Here's the answer: because it's an investment. The first time you raise your hand in class, share your ideas at a meeting, pick up the phone rather than letting it go to voicemail, or return those size 7 All-Stars in person rather than online, you add another drop to the bucket.

Yes, it's easy to avoid. It feels better do the workaround. But when we avoid, what happens? Inadvertently, we feed all the lies social anxiety wants us to believe:

Something is wrong with me.

I must always monitor myself and my anxiety.

How I feel is how I look.

I have to hide my fatal flaw.

I have to perform perfectly.

I have lousy social skills.

Social anxiety is forever.

Each time we avoid, all these lies grow in our mind.

I know first hand that avoidance feels good. It's sweet relief. It's like nicotine or Nutella. The “whew!” of not having to do something is a powerful reward.

But the greatest reward is feeling comfortable and confident in your own skin.

Therefore, go forth and do. Today's exercise is the most important of them all. But don’t stop with today--do it again and again.

Today's exercise:

I haven’t asked you to write anything down so far, but this time it’s important.

Make a list of 10 things you would be doing if you had kicked social anxiety. Call it a social anxiety bucket list. If you weren’t anxious, what would you be doing?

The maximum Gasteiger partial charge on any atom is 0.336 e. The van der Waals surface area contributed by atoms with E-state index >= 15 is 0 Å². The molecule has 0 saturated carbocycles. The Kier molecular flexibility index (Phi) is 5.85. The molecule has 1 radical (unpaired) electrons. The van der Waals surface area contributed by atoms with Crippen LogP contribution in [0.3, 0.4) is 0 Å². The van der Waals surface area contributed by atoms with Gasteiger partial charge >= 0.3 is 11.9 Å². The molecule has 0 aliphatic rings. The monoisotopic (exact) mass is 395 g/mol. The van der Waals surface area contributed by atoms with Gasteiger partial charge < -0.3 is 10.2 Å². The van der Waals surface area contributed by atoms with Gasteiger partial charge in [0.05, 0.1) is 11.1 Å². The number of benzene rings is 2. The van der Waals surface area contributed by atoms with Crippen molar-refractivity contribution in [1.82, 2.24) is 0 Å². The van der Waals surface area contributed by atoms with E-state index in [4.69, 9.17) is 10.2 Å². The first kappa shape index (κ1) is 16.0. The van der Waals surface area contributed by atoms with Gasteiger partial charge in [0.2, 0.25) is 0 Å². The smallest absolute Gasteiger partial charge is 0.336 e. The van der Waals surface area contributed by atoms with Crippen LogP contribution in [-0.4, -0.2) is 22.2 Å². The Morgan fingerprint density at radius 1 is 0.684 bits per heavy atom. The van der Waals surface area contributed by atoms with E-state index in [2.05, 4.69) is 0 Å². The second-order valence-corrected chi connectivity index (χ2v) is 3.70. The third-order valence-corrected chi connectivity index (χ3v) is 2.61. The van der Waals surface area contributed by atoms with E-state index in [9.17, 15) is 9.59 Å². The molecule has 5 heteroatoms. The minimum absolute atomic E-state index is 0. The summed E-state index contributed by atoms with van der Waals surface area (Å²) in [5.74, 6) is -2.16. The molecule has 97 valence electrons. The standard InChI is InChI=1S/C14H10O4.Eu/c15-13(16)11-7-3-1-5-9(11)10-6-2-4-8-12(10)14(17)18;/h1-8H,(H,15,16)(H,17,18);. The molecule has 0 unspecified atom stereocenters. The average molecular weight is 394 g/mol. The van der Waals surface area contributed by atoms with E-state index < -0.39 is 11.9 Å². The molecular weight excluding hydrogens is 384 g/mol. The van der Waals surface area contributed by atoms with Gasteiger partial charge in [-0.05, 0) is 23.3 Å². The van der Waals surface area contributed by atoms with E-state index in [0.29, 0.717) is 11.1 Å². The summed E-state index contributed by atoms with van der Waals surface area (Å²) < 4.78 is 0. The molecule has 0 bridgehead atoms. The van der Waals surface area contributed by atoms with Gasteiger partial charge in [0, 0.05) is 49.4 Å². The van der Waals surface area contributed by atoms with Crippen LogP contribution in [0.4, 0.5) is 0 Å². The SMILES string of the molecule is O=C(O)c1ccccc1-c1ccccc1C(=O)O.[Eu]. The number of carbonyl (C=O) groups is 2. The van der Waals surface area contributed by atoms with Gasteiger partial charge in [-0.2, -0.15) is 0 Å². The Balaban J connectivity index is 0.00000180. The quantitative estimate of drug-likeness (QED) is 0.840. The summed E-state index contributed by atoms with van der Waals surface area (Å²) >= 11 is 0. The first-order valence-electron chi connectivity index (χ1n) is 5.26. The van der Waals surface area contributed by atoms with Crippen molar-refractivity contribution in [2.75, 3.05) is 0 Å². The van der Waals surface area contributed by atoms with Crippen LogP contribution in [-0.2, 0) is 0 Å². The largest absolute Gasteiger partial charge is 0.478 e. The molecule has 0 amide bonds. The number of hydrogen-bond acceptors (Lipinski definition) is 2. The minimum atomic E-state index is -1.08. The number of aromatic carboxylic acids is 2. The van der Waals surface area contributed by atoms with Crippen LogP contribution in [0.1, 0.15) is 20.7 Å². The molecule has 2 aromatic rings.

Make some of your tasks easy and low-key. Maybe you'd ask the waiter for the check rather than just waiting for him to notice you're itching to go. Maybe you'd walk to the bus without earbuds and sunglasses. Maybe you'd ask your neighbor for help bringing those heavy IKEA boxes up the four flights of stairs to your apartment. Maybe you'd eat lunch in the break room rather than in your car.

Also make sure some of the actions on your list evoke a medium amount of social anxiety. If you weren't anxious, maybe you'd accept every social invitation you receive for the next month. Maybe you'd speak up at least once in every meeting you attend this week. Maybe you'd launch that blog you've been meaning to start.